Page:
Just as ‘write what you know’ is wisdom, ‘draw what you like’ holds true. Vice-versa too, but I’ve not known the human figure as well as I would want.
You can’t help be a fan of figurative art growing up in old Bombay with all those historic statues, reliefs and stone icons surrounding you. Add to that a childhood of Amar Chitr Katha, old pin-ups, black & white photos, Air India planes wallpapered in Ajanta figures and you must succumb. The figurative becomes the ultimate artistic achievement to you with those influences, and so I continue to practice and continue to want to be better.
The acceptance of figurative art as a normal part of human life has waxed and waned through mediums and extremes even in recent history. There’s little one can do to avoid the figurative completely; As self-absorbed creatures, we have no choice but to marvel at our own form. But eventually morality rears its ugly invented head, and what is mere physical reality or fantasy takes on import and meaning; Good & evil.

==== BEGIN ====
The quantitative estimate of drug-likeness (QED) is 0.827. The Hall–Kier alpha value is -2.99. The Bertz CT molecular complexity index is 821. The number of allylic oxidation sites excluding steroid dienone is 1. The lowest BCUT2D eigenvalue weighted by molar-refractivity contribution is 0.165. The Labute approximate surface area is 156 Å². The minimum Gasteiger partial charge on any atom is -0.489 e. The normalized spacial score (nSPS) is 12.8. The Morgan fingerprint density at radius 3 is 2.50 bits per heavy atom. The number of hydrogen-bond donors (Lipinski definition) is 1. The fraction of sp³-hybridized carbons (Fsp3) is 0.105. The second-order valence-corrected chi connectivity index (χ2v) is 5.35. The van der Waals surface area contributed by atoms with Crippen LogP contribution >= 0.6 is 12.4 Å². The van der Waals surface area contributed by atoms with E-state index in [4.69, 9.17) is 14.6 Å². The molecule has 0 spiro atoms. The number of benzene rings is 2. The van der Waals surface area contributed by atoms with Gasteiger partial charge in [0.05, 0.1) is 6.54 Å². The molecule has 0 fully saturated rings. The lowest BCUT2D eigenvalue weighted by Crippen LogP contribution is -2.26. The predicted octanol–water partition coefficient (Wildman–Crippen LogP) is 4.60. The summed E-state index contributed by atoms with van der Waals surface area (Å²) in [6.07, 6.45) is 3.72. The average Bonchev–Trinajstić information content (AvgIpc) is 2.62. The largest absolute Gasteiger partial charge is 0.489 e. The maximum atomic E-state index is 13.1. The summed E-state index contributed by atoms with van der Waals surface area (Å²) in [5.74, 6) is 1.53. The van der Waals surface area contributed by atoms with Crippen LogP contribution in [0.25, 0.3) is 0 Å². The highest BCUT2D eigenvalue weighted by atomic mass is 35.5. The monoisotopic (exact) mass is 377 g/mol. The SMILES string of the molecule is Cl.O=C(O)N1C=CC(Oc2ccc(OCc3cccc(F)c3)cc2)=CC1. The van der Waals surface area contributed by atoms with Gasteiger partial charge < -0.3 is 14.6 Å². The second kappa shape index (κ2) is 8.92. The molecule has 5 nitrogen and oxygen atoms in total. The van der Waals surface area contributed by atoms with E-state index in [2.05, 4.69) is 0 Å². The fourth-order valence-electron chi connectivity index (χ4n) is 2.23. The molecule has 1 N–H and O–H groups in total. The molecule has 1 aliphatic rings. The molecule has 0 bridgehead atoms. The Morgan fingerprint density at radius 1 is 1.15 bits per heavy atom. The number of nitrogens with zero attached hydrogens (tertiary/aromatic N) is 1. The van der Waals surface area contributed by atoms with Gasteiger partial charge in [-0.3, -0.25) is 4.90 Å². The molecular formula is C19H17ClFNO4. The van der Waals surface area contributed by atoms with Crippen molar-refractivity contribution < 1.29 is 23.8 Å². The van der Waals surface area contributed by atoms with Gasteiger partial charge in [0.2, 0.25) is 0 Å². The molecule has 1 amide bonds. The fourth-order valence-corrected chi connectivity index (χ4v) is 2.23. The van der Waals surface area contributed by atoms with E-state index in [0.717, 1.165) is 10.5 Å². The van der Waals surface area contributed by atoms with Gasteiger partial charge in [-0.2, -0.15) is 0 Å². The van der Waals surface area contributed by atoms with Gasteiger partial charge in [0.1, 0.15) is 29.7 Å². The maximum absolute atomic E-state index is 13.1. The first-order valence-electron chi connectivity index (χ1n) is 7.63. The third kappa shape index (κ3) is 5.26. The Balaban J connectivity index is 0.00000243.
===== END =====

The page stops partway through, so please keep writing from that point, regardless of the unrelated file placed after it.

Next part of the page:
While we claim an enlightened age, anyone expressing the human figure must do so today with more trepidation than expressing the inhuman. More reason to separate and focus on figurative art slightly removed from all else I do. Covering up by dissociation.
Figurative art is currently looked at either as solemn sin or in crass debasement. Neither is serious, though both respect and humour can be that. I want to practice the many forms of figurative art with serious intent and a touch of humour and humanity. Thus Figurehugger was born, and here I hope to play and learn and draw, and breathe life into many rendered curves and sinews.